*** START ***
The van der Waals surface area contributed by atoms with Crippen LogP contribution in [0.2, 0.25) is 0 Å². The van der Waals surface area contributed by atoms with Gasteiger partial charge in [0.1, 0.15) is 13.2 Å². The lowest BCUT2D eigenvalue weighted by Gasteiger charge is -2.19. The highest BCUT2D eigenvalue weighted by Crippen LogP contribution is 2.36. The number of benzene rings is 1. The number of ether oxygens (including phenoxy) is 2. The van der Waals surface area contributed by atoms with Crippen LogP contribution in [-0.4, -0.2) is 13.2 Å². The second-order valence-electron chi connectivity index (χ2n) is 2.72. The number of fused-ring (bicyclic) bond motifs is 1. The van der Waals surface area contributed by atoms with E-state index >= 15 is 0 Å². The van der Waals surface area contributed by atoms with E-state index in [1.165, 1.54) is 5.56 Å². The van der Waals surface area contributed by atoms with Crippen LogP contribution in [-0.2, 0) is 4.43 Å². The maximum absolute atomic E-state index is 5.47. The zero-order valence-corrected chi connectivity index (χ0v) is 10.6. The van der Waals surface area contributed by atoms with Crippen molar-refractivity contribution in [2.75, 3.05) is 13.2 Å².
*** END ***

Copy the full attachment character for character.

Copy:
The van der Waals surface area contributed by atoms with Crippen LogP contribution in [0.2, 0.25) is 0 Å². The van der Waals surface area contributed by atoms with Gasteiger partial charge in [0.1, 0.15) is 13.2 Å². The lowest BCUT2D eigenvalue weighted by Gasteiger charge is -2.19. The highest BCUT2D eigenvalue weighted by Crippen LogP contribution is 2.36. The number of benzene rings is 1. The number of ether oxygens (including phenoxy) is 2. The van der Waals surface area contributed by atoms with Crippen LogP contribution in [-0.4, -0.2) is 13.2 Å². The second-order valence-electron chi connectivity index (χ2n) is 2.72. The number of fused-ring (bicyclic) bond motifs is 1. The van der Waals surface area contributed by atoms with E-state index >= 15 is 0 Å². The van der Waals surface area contributed by atoms with E-state index in [1.165, 1.54) is 5.56 Å². The van der Waals surface area contributed by atoms with Crippen LogP contribution in [-0.2, 0) is 4.43 Å². The maximum absolute atomic E-state index is 5.47. The zero-order valence-corrected chi connectivity index (χ0v) is 10.6. The van der Waals surface area contributed by atoms with Crippen molar-refractivity contribution in [2.75, 3.05) is 13.2 Å².